The 50th anniversary Ultraman feature doesn’t convey the enormity of that success. It’s threadbare outside of the cultural blitzkrieg that forms the franchise – Ultraman X: The Movie brings anime, manga, and eastern superhero tropes into its minimalist finale. A story concerning togetherness and respecting heritage is more an afterthought.

A reality TV star becomes the catalyst. His Indiana Jones-shtick leads to him unleash an ancient monster, greed keeping the special, monster-subduing gemstone in his possession rather than where it belongs. In that, Ultraman X: The Movie loosely admonishes Japan’s distance from their own past. The call then goes out to the original Ultraman – still slugging it out in space against villainous monsters – to return, restoring things to normal. What disrespecting past takes away, it also gives back. It’s pleasant, just limited.

There’s little to say about Ultraman X: The Movie

With barely an hour to play with, Ultraman X: The Movie dives into its action headfirst. While Ultraman X the series developed the core Xio team (a worldwide force established to fight giant monsters) the new cast goes nowhere, mere placeholders, gawking at the special effects. In a rare Ultraman twist, the fight extends to other continents too, adding small scale to this brawl. Nice, but hollow given the minimalist context.

There’s little to say about Ultraman X: The Movie. Unlike other modern Ultraman series, there’s no core story to finish; the episodes weren’t serialized (mostly), and therefore, trying to send off Ultraman X in this feature feels unnecessary. Slightly elevated TV production values never look theatrical, and the action no greater than any individual episode.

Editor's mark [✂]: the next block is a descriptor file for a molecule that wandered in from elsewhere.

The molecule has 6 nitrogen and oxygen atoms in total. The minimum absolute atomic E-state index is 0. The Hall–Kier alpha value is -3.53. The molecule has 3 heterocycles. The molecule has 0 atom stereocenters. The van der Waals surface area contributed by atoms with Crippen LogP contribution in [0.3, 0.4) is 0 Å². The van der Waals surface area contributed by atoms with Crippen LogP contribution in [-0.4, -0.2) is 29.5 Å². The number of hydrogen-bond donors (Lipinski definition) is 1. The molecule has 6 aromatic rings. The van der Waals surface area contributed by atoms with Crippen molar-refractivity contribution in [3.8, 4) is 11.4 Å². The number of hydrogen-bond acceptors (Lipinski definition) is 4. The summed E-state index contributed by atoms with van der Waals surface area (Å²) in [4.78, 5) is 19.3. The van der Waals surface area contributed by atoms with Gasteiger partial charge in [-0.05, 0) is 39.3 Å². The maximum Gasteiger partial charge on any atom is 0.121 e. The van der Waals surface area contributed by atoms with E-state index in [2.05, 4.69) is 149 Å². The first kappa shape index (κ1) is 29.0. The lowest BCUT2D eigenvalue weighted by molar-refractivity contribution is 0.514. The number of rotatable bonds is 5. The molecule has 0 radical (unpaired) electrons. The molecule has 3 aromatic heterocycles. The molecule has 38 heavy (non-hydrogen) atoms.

Fans may as well watch (given the first six minutes pull from earlier episodes, Ultraman X: The Movie barely crosses the hour mark), but to commemorate Ultraman’s origin, it’s pitiful.


A few noise complaints and minor macroblocking  aside (look for a bright red chair briefly to show artifacts), clear imagery maintains consistency. The high-res digital source lets detail pop without fault. Intricate definition draws out facial texture. Wide (miniature) cities look spectacular in long shots; dirt and wear give the practical effects life, even under Blu-ray’s scrutiny.

Multiple times, Ultraman enters a rainbow, crystal-like aura. If any doubts exist as to the color intensity, those moments squash them. Overall, the saturation stays up, fantastic overall. Primaries blossom.

Brightness never lags either. Most of the final battle is set at night, appropriately dense. Black levels do not relent, gorgeously clashing with the bright lasers, explosions, or sparks.


For what’s only a stereo mix, the LFE brings surprising weight. Monster steps, missiles, and explosions all deliver low-end power, building demolition too.

Both left and right channels find work as the action kicks in. A wide channel split follows the fights well and it’s great to hear the iconic original sound effects when the first Ultraman appears. Both original Japanese (with subtitles, of course) and the English dub are offered.


Nothing. Note Mill Creek released this as a stand-alone disc, but for only a few bucks more, you can purchase a set that includes the full TV series too. Ultraman X: The Movie’s Blu-ray is the same either way.

Full disclosure: This Blu-ray was provided to us for review. This has not affected the editorial process. For information on how we handle review material, please visit our about us page to learn more.

Ultraman X: The Movie
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The send-off for the franchise’s 50th anniversary, Ultraman X: The Movie doesn’t have the spectacle needed for such an event.

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